I hate when books I read make me think…
So I just finished “Wild at Heart” by John Eldridge. I’ve read “Captivating” and “Journey of Desire” was the first book that really made me break down and cry for real reasons (not just getting to the sappy part in all the Christian historical novels I read). Actually, all of John Eldridge’s books have made me cry at some point, even this one (although I wasn’t crying for myself. They were more like empathy tears for some guys in my life. Go figure.)
I really wanted to read “Wild at Heart” because I figured if Eldridge had done a pretty decent job capturing the essence of woman with “Captivating,” he probably would do a decent job of it with the men folk in “WaH.” Did he? I don’t know. I’m not a guy. I think he did. It all sounded about right. It has given me a lot to think about, though.
Since reading this book, I have felt very out of sorts. I’m sorry if this blog seems jumbled, but I don’t know what I mean to write, only that I have a need to write something.
I think I’m frustrated. As much as I think Eldridge is an eloquent writer and very insightful, he never seems to get around to the practical application of what he discusses. He dredges up hurts and fears and longings and then doesn’t address them. He raises questions but doesn’t seek to answer them, and doesn’t give me the tools to answer them myself. I find much to critique in his books, mainly that he quotes abundantly from movies and literature and sporadically from scripture. And yet, time and again, I read his books, because they force me to confront the hurtful things in my heart and mind that rarely surface. Eldridge’s books are ipecac for the wounded soul. Invariably though, I end up just getting depressed because I see and bring up the hurts, but find no hope, no silver lining in the situations that cause the emotions.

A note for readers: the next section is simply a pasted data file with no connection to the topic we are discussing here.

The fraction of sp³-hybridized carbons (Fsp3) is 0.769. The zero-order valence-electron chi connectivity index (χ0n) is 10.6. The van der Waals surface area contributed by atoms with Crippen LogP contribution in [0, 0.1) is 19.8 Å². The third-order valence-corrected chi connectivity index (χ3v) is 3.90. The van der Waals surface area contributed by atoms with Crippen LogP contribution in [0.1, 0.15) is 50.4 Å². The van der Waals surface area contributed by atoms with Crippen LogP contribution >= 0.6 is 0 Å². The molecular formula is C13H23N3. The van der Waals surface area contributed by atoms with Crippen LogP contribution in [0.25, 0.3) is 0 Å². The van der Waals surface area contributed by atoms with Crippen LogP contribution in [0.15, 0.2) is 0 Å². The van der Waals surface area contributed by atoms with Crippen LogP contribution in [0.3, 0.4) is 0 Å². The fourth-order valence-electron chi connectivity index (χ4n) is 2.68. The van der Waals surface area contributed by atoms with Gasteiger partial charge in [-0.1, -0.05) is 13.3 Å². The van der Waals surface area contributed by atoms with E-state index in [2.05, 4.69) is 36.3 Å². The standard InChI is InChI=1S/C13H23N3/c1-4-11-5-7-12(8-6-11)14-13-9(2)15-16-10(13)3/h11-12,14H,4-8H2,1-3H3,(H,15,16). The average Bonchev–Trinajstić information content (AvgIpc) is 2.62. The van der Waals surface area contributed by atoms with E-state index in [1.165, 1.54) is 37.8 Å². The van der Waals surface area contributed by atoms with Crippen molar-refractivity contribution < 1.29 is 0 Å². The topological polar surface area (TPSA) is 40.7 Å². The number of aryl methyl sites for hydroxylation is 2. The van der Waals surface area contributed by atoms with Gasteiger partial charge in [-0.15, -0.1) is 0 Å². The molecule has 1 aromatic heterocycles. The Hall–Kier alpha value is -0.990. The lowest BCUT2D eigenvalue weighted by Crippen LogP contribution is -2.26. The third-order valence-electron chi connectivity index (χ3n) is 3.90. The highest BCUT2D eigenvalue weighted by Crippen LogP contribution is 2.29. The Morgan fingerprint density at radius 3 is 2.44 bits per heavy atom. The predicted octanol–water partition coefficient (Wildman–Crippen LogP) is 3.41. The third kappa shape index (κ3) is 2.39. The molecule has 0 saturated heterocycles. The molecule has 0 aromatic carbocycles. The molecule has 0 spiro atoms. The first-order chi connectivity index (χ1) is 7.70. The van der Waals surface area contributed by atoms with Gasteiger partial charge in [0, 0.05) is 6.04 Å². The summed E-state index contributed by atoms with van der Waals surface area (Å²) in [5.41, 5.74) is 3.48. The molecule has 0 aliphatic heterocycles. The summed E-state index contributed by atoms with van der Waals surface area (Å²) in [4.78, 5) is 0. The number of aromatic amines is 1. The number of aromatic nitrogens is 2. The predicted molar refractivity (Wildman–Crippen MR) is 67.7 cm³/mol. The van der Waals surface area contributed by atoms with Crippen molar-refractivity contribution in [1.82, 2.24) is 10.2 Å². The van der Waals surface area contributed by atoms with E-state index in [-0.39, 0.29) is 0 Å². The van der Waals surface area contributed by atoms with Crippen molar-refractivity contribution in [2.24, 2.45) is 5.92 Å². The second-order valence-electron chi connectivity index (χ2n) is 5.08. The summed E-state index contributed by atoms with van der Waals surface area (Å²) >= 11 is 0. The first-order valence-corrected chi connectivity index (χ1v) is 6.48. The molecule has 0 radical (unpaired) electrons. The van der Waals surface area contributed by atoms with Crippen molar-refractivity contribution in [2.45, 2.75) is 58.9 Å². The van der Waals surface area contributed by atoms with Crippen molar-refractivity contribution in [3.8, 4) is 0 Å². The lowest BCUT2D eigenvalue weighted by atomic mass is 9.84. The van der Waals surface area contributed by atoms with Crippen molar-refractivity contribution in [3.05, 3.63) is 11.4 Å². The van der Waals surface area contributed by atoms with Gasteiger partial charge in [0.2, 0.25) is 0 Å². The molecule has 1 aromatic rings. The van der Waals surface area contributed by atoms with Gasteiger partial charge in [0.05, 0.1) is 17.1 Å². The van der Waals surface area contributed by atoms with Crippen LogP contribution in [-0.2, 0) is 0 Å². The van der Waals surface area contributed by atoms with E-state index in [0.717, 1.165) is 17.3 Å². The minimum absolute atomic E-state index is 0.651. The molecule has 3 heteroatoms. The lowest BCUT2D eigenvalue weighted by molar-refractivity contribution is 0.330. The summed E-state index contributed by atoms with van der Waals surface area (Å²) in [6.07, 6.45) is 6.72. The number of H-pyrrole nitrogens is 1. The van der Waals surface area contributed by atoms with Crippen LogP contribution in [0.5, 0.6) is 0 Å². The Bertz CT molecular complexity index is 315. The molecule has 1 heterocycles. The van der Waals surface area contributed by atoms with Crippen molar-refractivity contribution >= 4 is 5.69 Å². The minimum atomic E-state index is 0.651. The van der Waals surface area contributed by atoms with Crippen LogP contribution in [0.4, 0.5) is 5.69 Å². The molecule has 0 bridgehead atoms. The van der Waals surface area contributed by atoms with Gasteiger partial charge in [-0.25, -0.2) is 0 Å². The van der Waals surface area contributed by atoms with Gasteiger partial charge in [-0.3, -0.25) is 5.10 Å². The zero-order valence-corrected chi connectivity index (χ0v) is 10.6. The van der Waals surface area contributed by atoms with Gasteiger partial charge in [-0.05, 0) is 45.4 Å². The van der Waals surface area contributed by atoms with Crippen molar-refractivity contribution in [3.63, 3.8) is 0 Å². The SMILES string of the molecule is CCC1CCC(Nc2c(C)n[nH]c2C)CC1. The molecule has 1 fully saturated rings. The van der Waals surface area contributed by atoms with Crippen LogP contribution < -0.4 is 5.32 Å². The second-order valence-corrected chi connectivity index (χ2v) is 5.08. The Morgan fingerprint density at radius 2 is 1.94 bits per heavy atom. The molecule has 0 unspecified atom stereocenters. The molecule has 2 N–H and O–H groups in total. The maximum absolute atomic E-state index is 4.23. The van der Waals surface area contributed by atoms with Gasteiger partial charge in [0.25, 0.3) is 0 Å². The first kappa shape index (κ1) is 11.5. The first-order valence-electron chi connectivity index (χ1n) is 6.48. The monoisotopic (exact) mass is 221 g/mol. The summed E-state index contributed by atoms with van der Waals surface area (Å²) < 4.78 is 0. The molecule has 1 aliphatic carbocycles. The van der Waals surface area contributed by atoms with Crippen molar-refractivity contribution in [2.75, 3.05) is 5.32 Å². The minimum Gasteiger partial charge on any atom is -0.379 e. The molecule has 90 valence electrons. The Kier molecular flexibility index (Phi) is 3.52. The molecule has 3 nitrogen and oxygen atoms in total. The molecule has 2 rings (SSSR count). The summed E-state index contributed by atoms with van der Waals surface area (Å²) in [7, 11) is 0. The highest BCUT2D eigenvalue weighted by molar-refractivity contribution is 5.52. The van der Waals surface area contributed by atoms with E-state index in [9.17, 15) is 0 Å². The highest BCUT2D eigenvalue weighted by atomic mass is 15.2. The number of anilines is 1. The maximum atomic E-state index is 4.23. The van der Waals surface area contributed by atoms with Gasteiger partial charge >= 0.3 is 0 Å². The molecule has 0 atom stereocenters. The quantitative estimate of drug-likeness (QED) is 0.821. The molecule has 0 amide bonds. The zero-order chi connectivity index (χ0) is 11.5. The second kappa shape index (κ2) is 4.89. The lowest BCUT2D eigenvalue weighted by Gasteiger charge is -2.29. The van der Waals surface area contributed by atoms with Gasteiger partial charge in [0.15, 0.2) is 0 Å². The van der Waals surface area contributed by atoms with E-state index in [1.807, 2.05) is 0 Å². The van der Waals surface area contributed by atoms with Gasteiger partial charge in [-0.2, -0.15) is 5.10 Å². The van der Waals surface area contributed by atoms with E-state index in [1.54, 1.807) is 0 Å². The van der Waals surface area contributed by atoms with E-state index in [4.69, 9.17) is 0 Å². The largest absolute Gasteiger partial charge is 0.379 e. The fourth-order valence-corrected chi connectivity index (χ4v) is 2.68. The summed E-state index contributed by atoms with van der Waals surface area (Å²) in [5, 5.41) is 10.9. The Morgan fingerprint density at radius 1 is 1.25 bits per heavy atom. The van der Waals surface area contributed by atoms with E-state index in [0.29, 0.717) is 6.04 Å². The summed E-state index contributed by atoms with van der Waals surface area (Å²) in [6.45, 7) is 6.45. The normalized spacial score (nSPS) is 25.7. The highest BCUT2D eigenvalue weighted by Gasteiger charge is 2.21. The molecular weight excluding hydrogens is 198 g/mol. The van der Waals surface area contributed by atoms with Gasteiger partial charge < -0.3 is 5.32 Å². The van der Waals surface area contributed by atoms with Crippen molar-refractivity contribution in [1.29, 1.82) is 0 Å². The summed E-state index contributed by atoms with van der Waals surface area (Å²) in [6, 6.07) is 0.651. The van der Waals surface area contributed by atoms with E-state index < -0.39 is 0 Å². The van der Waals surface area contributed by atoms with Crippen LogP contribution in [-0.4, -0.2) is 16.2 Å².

So then, I find that I must turn to my Father. Because, as I was reminded today in “WaH,” “One thing God has spoken, two things have I heard: that you, O God, are strong, and that you, O Lord, are loving.” (Ps. 62:11-12a). He has strength enough to support me in my uncertainty and love enough to comfort me in my hurt.
“Be still silent, O my soul! submit thyself completely, trust immovably, wait patiently. Let none of thy enemies’ imaginings, consultings, flatteries, or maledictions cause thee to break the King’s peace. Be like the sheep before her shearers, and like thy Lord, conquer by the passive resistance of victorious patience: thou canst only achieve this as thou shalt be inwardly persuaded of God’s presence, and as you wait solely and alone on him.” (C.H. Spurgeon’s the Treasury of David-Psalm 62:5)